Contributor Post Created with Sketch. First Gun, Favorite Gun, Next Gun?

 

working_gun-2The Ricochet community includes many responsible gun owners, from hunters to law enforcement, military personnel to weekend target shooters, Second Amendment enthusiasts to those just wanting personal protection. Borrowing from Jon Gabriel, what was your first gun, your favorite gun, and your next gun?

By “favorite,” I mean in terms of sentimental value, i.e., the gun that shows up the most in the lies stories that you tell.

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Contributor Post Created with Sketch. NYT: Is It Wrong to Watch Football?

 

19524079-mmmainIn the hype leading up to Super Bowl 50, many journalists are asking whether football should be watched at all. The Cleveland Plain Dealer offered the headline “Football and its unavoidable violence is becoming a moral dilemma,” while USA Today and the CBC ran two different stories sharing the title “Is it immoral to watch the Super Bowl?”

The New York Times held a colloquy on the issue, inviting two former NFL players and two laypeople to answer the question, “how can fans enjoy watching a game that helps ruin players’ lives?” I’m quick to dismiss elitist sniffery at the simple joys of blue-collar entertainment, be it the proliferation of chain restaurants or the love of shoot-’em-up movies, but the Gray Lady’s coverage was more balanced that I had expected. Below are brief excerpts of each argument.

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Promoted from the Ricochet Member Feed by Editors Created with Sketch. What’s Still Great About Sports

 

PHILADELPHIA - DECEMBER 8: The offensive line of the Army Black Knights gets set to snap the ball during a game against the Army Black Knights on December 8, 2012 at Lincoln Financial Field in Philadelphia, Pennsylvania. The Navy won 17-13. (Photo by Hunter Martin/Getty Images)

A contemporary sports fan with a brain surveys the pro and college sports landscapes and is forced to consider, “is this really worth my time, money, and energy?”

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Greg Corombos of Radio America and Jim Geraghty of National Review enjoy watching Chicago Mayor Rahm Emanuel feel the heat over allegations he covered up video of the police shooting of Laquan McDonald. They also groan as Republicans once again kick the can down the road on spending. And they rip Donald Trump for floating the possibility of an independent run if the GOP fails to treat him “fairly,” despite a written pledge not to launch a third party bid.

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Greg Corombos of Radio America and Ian Tuttle of National Review cheer the decision from a federal appeals court ruling that Pres. Obama did not have the authority to take unilateral action on immigration last year. They also cringe as a Jeb Bush Super PAC targets Marco Rubio for being too pro-life. And they unload on the insanity at the University of Missouri.

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Promoted from the Ricochet Member Feed by Editors Created with Sketch. How to Improve the NFL’s Goofy Point-After-Touchdown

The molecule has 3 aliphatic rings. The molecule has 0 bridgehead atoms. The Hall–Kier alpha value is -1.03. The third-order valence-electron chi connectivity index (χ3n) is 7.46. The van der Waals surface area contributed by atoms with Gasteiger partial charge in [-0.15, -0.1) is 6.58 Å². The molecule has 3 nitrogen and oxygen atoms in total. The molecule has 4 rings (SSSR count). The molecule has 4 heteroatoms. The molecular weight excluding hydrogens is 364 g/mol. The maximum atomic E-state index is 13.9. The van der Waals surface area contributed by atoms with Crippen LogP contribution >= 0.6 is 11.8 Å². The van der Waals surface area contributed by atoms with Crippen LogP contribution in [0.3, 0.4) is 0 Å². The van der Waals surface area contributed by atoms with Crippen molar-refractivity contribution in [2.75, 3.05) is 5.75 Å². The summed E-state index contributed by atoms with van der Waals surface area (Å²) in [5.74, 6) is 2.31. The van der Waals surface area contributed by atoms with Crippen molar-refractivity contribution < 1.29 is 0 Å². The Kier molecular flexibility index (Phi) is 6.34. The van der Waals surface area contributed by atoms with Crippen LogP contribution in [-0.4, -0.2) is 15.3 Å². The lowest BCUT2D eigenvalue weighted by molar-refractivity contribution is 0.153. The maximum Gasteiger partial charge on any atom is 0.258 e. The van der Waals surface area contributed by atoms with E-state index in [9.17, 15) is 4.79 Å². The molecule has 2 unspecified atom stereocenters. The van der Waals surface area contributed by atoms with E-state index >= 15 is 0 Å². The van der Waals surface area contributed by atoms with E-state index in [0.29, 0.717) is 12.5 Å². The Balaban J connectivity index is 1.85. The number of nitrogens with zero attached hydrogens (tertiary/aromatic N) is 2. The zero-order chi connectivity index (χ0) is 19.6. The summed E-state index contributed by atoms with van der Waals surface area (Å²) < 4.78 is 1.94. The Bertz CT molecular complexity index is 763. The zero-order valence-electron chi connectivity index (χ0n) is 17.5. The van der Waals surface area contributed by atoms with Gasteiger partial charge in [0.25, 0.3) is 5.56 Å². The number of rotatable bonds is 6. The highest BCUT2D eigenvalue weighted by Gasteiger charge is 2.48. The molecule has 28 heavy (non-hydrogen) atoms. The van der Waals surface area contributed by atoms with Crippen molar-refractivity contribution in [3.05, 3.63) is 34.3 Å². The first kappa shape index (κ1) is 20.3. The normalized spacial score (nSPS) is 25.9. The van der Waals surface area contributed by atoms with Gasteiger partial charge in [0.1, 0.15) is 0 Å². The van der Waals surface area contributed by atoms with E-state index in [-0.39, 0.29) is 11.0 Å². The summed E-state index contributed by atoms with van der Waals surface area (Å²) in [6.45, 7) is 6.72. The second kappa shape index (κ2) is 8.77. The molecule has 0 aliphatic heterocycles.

The 25-yard point-after-touchdown kick is a bad rule change. It introduces uncertainty, but at the cost of reduced heroics, which is the lifeblood of any spectator sport, and greater disappointment and heartbreak, which only sells tickets in certain unusual markets.

danmowrey_display_imageOne of the most exciting, dramatic, and satisfying aspects of football is the fourth-quarter comeback. The trailing team gets the ball deep in their own territory with the clock breathing down their necks. But they hit a couple of key passes, step out of bounds at the right times, and make efficient use of their timeouts. As the seconds wind down, they put the ball in the end zone for the game-tying touchdown!

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Promoted from the Ricochet Member Feed by Editors Created with Sketch. The Primal Conservatism of the Littlest Ram

 

CharlieOutlined against a blue-gray October sky, the mighty Rams stood in the majestic calm of their frigid, pre-game battlefield. Outside without a proper coat, my six-year old, Charlie, stood in an eternal line at the frozen, undermanned concession stand. The undefeated Rams awaited the opening kickoff of their game against the hated Spartans — their bitter rival, the only team to beat the Rams in over three years. Charlie awaited a Styrofoam cup of tepid cocoa — bitter swill, sold for two bucks a slug by the girls in the pep squad. The Rams had been waiting for this game all season. Charlie had been waiting for his cocoa for half an hour. The excitement was palpable. The cocoa? Palatable.

It was a chilly Friday night in America and Charlie had come to cheer his Rams on to victory in the biggest high school football game of the season. Damn the cold, daddy; this is war. And Charlie wanted to be on the front lines.

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Promoted from the Ricochet Member Feed by Editors Created with Sketch. ESPN Scatters the Embers

 

grantland“Sports serves society by providing vivid examples of excellence.” — George F. Will